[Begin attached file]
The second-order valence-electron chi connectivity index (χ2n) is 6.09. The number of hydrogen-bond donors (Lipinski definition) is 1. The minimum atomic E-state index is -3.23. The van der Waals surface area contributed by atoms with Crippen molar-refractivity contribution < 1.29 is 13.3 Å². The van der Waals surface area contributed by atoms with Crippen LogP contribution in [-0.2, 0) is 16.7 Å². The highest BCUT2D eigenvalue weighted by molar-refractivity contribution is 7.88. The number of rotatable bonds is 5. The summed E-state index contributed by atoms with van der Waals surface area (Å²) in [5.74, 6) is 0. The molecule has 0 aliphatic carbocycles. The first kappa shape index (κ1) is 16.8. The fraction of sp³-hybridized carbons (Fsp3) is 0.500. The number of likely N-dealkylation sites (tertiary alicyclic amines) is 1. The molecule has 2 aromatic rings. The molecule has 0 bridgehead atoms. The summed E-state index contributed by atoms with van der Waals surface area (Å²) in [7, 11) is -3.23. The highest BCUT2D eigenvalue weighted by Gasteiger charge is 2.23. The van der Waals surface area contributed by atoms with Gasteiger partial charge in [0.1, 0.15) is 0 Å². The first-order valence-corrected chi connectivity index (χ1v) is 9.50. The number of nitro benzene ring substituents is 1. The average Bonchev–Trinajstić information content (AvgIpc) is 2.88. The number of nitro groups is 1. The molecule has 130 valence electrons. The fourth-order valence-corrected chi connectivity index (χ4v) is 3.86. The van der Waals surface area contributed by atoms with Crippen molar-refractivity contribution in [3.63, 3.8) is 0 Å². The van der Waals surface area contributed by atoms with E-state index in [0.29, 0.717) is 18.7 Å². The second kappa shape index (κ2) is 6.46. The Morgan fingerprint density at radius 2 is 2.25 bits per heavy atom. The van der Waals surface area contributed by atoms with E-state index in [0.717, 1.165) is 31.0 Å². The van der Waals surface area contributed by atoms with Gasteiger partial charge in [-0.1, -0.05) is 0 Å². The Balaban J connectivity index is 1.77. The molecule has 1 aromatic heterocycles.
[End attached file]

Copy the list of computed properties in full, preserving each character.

The second-order valence-electron chi connectivity index (χ2n) is 6.09. The number of hydrogen-bond donors (Lipinski definition) is 1. The minimum atomic E-state index is -3.23. The van der Waals surface area contributed by atoms with Crippen molar-refractivity contribution < 1.29 is 13.3 Å². The van der Waals surface area contributed by atoms with Crippen LogP contribution in [-0.2, 0) is 16.7 Å². The highest BCUT2D eigenvalue weighted by molar-refractivity contribution is 7.88. The number of rotatable bonds is 5. The summed E-state index contributed by atoms with van der Waals surface area (Å²) in [5.74, 6) is 0. The molecule has 0 aliphatic carbocycles. The first kappa shape index (κ1) is 16.8. The fraction of sp³-hybridized carbons (Fsp3) is 0.500. The number of likely N-dealkylation sites (tertiary alicyclic amines) is 1. The molecule has 2 aromatic rings. The molecule has 0 bridgehead atoms. The summed E-state index contributed by atoms with van der Waals surface area (Å²) in [7, 11) is -3.23. The highest BCUT2D eigenvalue weighted by Gasteiger charge is 2.23. The van der Waals surface area contributed by atoms with Gasteiger partial charge in [0.1, 0.15) is 0 Å². The first-order valence-corrected chi connectivity index (χ1v) is 9.50. The number of nitro benzene ring substituents is 1. The average Bonchev–Trinajstić information content (AvgIpc) is 2.88. The number of nitro groups is 1. The molecule has 130 valence electrons. The fourth-order valence-corrected chi connectivity index (χ4v) is 3.86. The van der Waals surface area contributed by atoms with Crippen molar-refractivity contribution in [3.63, 3.8) is 0 Å². The van der Waals surface area contributed by atoms with E-state index in [0.29, 0.717) is 18.7 Å². The second kappa shape index (κ2) is 6.46. The Morgan fingerprint density at radius 2 is 2.25 bits per heavy atom. The van der Waals surface area contributed by atoms with E-state index in [0.717, 1.165) is 31.0 Å². The van der Waals surface area contributed by atoms with Gasteiger partial charge in [-0.1, -0.05) is 0 Å². The Balaban J connectivity index is 1.77. The molecule has 1 aromatic heterocycles.